If you are still thinking of goats (and maybe even if you’re not), alfalfa can be a great nitrogen-fixing crop and goats fed alfalfa hay produce a wonderful, sweet milk. Of course, you can use the seeds for sprouting and the hay for chook bedding, too; that last can then go into the compost . . . but you’ve likely thought of all this already.
Yes, it’s on my list of something to grow but we call it lucerne down here. Took me a while to figure that out. 🙂 We have an area of driveway I’m thinking might work to plow and turn into a lucerne patch. It’s not overly big but it can be a permanent “field” of the stuff and no issues with those 15m roots either! We can then harvest all the above, for goats, chooks, mulch and more 🙂
I bet you are waiting for my post on the tour. I have over 2 hrs of recorded David and i think im procrastinating because i dont have that time amount of time spare. I thought you would beat me to it. Well done. Yes it was a good and informative afternoon. You didnt mention our yummy soup – OK you left the food talk up to me… I would love to be a fly hanging around when they put those nets on. How on earth do they do that. Its hard enough keeping it untangled on small beds.
I’m envisioning some form of orange gun firing the net over. Seriously, there is no other possible way shy of a helicopter drop! Imagine them trying to net that 150 year old giant though! Instead keeping it as a decoy is just clever.
Yes, that soup was divine but trying to cram everything we experienced in that maybe 3 and a half-4 hours into a post that isn’t 10,000 words or more… I struggled to absorb everything he said and keep it balanced with everything I saw. It was more than just a little overwhelming and wonderful hey. 🙂
I am jealous of your rain. For some reason, we seem to have bypassed the rain and gone straight into arctic winter! We have been holed up inside studying for the queen thanks to our bolshie lecturer not getting his act together earlier and dumping 2 weeks worth of studies on our heads and expecting them all to be in yesterday…sigh…lucky its too dry to dig holes here or I would be twitching too much to learn anything. We NEED to get that enclosed veggie garden built! Sounds like you girls had an excellent day learning all about permaculture. Again, I am jealouse (more for the chance of a “day off” than the info if I am being honest! 😉 ) We are off to a progressive garage sale and then I am going to have to get rid of about 400+ RSS Blog posts that I just haven’t been able to get to thanks to our busy-ness…sigh…oh well, another day, another chance to get “into it!” A friend gave us half a kilo of local purple garlic cloves to plant out so I now have the incentive to get into our veggie garden, pull out “summer” and get planting winter and food futures. Hopefully I will get time to post soon and we can get back out into the garden where we so desperately belong! Have a great weekend with Martin and the hoppers 🙂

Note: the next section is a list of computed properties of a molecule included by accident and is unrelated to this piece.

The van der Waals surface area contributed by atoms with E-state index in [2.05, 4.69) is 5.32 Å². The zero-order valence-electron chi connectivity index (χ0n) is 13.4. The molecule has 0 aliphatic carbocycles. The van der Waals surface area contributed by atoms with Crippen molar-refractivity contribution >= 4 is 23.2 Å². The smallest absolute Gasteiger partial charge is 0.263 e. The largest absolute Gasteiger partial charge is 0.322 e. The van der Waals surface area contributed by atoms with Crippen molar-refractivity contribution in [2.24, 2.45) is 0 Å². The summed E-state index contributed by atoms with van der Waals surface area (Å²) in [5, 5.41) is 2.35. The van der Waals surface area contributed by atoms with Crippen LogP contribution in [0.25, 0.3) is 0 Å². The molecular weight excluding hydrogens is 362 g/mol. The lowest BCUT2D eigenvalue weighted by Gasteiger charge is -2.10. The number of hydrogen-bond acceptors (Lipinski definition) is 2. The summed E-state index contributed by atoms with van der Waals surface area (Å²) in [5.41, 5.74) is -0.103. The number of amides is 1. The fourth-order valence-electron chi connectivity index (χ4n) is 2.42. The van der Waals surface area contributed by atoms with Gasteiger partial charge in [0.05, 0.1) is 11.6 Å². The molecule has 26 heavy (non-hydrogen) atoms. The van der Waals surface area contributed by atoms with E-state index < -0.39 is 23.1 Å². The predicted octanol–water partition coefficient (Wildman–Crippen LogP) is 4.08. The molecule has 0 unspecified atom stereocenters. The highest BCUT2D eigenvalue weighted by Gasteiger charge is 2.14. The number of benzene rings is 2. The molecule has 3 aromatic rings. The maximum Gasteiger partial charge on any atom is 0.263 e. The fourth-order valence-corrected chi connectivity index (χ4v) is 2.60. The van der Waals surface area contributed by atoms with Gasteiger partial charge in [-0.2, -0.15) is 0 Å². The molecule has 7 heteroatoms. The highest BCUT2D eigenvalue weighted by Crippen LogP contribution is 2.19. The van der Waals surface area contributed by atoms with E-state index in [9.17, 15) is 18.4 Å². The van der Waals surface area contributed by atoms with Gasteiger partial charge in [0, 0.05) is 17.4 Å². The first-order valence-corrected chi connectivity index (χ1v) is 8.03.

The rain was a bit of a laugh really. Enough to wet the washing and not a drop more. 😦
Martin is hoping to get Trevor the tractor working today so he can haul some compost out the back whilst I drop the kids off at a friends place (they’re minding them overnight as a wedding anniversary gift) so we can get our garlic in too.
Sunday was a much needed day off I tell you and I’m hard pressed to decide which I enjoyed more – time off with a friend including a hot lunch, uninterrupted conversation and no nappies to deal with or the tour of David’s property. BOTH were amazing. 🙂
Good luck with your garden beds today and may the day bring enough warmth to work comfortably (22 here again today – 3rd day in a row) but cool enough to enjoy Brunhilda tonight. 🙂
Hi, Interesting site, I have 300 vacola bottles that I no longer require. I was wondering if you knew anyone could use them.. I live in Qld and we dont have the abundance of fruit suitable for canning. Let me know what you think
Where in Queensland do you live Louise? I know a few people around the state but I also know what a huge state it is (not that I’ve been privileged to see very much of it).
You could always look to selling them on eBay too. I source most of mine through a seller in Ballarat but they can be wrapped and posted.